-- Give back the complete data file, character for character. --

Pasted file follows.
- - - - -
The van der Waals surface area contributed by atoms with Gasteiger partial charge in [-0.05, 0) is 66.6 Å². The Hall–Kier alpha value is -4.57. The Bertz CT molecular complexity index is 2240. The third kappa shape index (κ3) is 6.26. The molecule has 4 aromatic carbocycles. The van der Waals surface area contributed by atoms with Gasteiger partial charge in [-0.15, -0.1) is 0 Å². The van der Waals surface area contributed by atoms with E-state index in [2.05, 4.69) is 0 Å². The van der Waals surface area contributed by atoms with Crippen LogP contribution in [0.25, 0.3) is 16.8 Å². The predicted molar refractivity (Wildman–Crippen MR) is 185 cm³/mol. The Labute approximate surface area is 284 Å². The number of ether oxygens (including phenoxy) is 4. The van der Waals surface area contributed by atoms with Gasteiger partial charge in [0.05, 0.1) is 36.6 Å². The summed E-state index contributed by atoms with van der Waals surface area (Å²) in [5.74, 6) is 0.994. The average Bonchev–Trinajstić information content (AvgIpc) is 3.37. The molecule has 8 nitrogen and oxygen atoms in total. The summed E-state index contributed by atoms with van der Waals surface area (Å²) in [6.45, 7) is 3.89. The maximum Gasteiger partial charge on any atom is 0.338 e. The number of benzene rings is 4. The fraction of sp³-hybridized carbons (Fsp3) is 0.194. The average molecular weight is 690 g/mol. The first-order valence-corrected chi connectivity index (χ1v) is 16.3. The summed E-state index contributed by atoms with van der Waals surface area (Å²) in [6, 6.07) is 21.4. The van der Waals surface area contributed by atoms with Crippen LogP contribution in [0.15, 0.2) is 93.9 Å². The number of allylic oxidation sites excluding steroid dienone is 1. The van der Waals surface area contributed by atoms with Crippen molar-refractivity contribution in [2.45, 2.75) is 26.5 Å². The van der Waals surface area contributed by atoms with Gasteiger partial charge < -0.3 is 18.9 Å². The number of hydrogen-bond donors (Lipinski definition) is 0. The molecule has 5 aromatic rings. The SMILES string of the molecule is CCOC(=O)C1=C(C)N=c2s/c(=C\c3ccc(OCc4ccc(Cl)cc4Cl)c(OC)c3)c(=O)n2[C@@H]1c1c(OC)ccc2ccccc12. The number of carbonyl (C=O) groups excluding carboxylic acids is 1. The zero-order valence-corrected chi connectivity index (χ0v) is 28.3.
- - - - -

The van der Waals surface area contributed by atoms with Gasteiger partial charge in [-0.05, 0) is 66.6 Å². The Hall–Kier alpha value is -4.57. The Bertz CT molecular complexity index is 2240. The third kappa shape index (κ3) is 6.26. The molecule has 4 aromatic carbocycles. The van der Waals surface area contributed by atoms with Gasteiger partial charge in [-0.15, -0.1) is 0 Å². The van der Waals surface area contributed by atoms with E-state index in [2.05, 4.69) is 0 Å². The van der Waals surface area contributed by atoms with Crippen LogP contribution in [0.25, 0.3) is 16.8 Å². The predicted molar refractivity (Wildman–Crippen MR) is 185 cm³/mol. The Labute approximate surface area is 284 Å². The number of ether oxygens (including phenoxy) is 4. The van der Waals surface area contributed by atoms with Gasteiger partial charge in [0.05, 0.1) is 36.6 Å². The summed E-state index contributed by atoms with van der Waals surface area (Å²) in [5.74, 6) is 0.994. The average Bonchev–Trinajstić information content (AvgIpc) is 3.37. The molecule has 8 nitrogen and oxygen atoms in total. The summed E-state index contributed by atoms with van der Waals surface area (Å²) in [6.45, 7) is 3.89. The maximum Gasteiger partial charge on any atom is 0.338 e. The number of benzene rings is 4. The fraction of sp³-hybridized carbons (Fsp3) is 0.194. The average molecular weight is 690 g/mol. The first-order valence-corrected chi connectivity index (χ1v) is 16.3. The summed E-state index contributed by atoms with van der Waals surface area (Å²) in [6, 6.07) is 21.4. The van der Waals surface area contributed by atoms with Crippen LogP contribution in [0.15, 0.2) is 93.9 Å². The number of allylic oxidation sites excluding steroid dienone is 1. The van der Waals surface area contributed by atoms with Crippen molar-refractivity contribution in [2.45, 2.75) is 26.5 Å². The van der Waals surface area contributed by atoms with Gasteiger partial charge < -0.3 is 18.9 Å². The number of hydrogen-bond donors (Lipinski definition) is 0. The molecule has 5 aromatic rings. The SMILES string of the molecule is CCOC(=O)C1=C(C)N=c2s/c(=C\c3ccc(OCc4ccc(Cl)cc4Cl)c(OC)c3)c(=O)n2[C@@H]1c1c(OC)ccc2ccccc12. The number of carbonyl (C=O) groups excluding carboxylic acids is 1. The zero-order valence-corrected chi connectivity index (χ0v) is 28.3.